Back 4 Blood is looking to be a worthy successor to the iconic Left 4 Dead series.
Out of all the amazing projects that were revealed at this year's Game Awards, it was perhaps Back 4 Blood that had us the most giddy with excitement. This cooperative zombie shooter has been proclaimed as the spiritual successor to the Left 4 Dead series, as it has many of its original creators at the helm. Just like the aforementioned title, it sees you and your buddies team together to gun down swarms of undead creatures, and it features roguelike elements to help keep things fresh. It may be a good few months away from release, but fortunately, we were able to secure ourselves access to the game's closed alpha over the weekend to provide you with our very first impressions.
Sadly, we didn't get to peer too deeply into Back 4 Blood's narrative within the alpha, but from what we could see, it's your typical zombie invasion plot. Here the world's population has been transformed into some pretty putrid-looking creatures after being infected by a parasitic Devil Worm. Playing as a group of seemingly immune humans known as 'cleaners,' it's your job to slaughter the undead and help bring the world back to its original state. Within the alpha, we were able to play through the opening act, which was set within the fictional locale of Evansburgh and consisted of four different parts.
We also had access to four of the eight 'cleaners' that will be available at launch and these were Hoffman, Holly, Walker, and Evangelo (you may remember them from The Game Awards trailer). As well as having different looks and personalities, all of these characters come with their own secondary weapon and individual set of perks. Evangelo, for example, starts with a machete and has increased stamina regeneration and double movement speed. Each of these characters felt useful in their own separate ways, which meant it was never too frustrating when jumping into a game when our first choice was already taken.
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Before we even got a chance to shoot a zombie in the face, we were introduced to the game's deck-building system and roguelike elements. When starting a new run, we had the opportunity to select several stat-altering Player Cards. Each time we selected a card, we had to choose between a random selection of three and had to consider the best option. Cards come in four categories (Stat, Talent, Loot, and Loadout) and have positive impacts, such as increasing your sprint duration and reload speed. Players can choose to either build a custom deck from the cards they've unlocked or they can opt for the standard default deck.
There are also Corruption Cards which are randomly selected by a system known as The Game Director. These Corruption Cards have a detrimental impact on your game, as they can add more fog to a level and increase the size of enemy hordes. The Game Director also has an impact on several other factors. Each time you play a stage, enemy spawns and loot drops are completely randomised. What does stay the same, however, is the overall level design and the objectives that you will need to complete. This level of unpredictability and variety always made us keen to return, even if our last run ended in frustration and failure.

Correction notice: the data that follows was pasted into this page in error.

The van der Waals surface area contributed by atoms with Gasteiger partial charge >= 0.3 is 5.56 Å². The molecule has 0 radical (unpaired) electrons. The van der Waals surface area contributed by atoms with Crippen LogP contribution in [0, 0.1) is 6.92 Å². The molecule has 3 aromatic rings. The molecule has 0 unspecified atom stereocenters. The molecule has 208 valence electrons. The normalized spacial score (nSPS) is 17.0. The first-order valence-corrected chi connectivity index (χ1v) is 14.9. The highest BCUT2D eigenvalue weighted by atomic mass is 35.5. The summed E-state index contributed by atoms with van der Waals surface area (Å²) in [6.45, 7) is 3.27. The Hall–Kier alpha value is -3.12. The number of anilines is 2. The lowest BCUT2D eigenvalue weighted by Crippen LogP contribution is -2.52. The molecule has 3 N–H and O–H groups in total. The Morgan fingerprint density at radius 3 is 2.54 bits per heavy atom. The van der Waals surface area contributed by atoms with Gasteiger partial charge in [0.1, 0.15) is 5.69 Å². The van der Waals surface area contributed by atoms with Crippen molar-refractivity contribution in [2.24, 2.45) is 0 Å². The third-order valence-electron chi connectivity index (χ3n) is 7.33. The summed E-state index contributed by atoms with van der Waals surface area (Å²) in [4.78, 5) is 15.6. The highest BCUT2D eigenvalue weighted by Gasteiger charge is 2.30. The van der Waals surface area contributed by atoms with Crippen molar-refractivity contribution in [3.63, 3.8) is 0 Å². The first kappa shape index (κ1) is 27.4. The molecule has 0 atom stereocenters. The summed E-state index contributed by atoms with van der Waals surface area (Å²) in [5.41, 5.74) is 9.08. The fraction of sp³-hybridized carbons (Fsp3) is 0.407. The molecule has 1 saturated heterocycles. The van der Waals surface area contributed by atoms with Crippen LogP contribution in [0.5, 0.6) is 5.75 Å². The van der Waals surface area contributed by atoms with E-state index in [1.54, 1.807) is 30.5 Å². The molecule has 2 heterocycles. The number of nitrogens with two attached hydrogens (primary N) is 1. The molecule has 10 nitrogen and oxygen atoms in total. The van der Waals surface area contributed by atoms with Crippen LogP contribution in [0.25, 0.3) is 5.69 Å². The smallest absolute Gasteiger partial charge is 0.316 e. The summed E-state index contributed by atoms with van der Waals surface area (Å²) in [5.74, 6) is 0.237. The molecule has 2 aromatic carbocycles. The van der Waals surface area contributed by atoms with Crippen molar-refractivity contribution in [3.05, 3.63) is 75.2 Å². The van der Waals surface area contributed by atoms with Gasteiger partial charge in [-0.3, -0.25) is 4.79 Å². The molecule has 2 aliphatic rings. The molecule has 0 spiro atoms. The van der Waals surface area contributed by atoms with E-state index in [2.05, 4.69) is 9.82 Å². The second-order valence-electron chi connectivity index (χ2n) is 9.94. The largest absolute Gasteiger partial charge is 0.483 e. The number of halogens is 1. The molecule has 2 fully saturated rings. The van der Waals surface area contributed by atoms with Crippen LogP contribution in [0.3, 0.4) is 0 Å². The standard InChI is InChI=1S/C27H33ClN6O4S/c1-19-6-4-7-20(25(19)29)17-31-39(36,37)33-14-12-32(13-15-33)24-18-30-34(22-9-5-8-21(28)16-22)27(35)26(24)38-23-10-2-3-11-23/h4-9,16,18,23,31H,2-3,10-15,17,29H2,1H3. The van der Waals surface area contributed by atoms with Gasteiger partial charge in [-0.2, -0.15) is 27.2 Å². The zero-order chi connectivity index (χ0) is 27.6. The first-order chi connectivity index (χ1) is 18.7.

Once we got into the action, we found ourselves blown away by the designs of the zombie creatures. Along with your typical zombies, we encountered Stingers, that glued us firmly in place by spewing slime on us, and Bruisers, that sent us flying by swinging their oversized arm around like a wrecking ball. We also ran into the huge 20ft zombie known as Golem, which acted like a boss and had a seemingly impenetrable health bar. Seeing the zombies in action got us even more excited for the PvP Mode that will allow us to have control of them.
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There was also a great deal of variety when it came to weapons. During the alpha, we came across ranged weapons such as SMGs, shotguns, and assault rifles, and melee weapons, such as baseball bats, crowbars, and machetes. All of these weapons have a star rating which indicates their power and rarity, and they can be modified further using in-game currency (copper) at safe houses. When modifying your weapon you can add different scopes, grips, and clips to improve aspects such as their range and ammo capacity.
Something of which we did find frustrating, however, was how mindless the AI felt at times. The AI always seemed to heroically charge into hordes of zombies and larger foes only to be knocked on their asses and crying for help a few moments later. It got to the point where we just abandoned the AI survivors, as it was too much of a time sink to keep reviving them. Something else, which was a persistent pain was how frequently the characters repeated their dialogue. Sure, we found the banter between the four different 'cleaners' pretty hilarious the first time, but it lost its charm after being persistently repeated. We should stress again though that this is only an alpha, and the game isn't launching until June.
After spending a bit of time with its closed alpha, Back 4 Blood has quickly established itself as being one of our most anticipated releases of 2021. Its deck-building system and roguelike mechanics kept things feeling refreshing and unpredictable, and we were impressed by the designs of its many undead creatures. Unfortunately though, we found the AI to act clueless and the dialogue to be a little bit too repetitive. This was only an alpha, however, so we are hoping that these shortcomings can be ironed out before a full release. Be sure to check back for our full thoughts when Back 4 Blood launches on PC, PS4, PS5, Xbox One, and Xbox Series on June 22, 2021.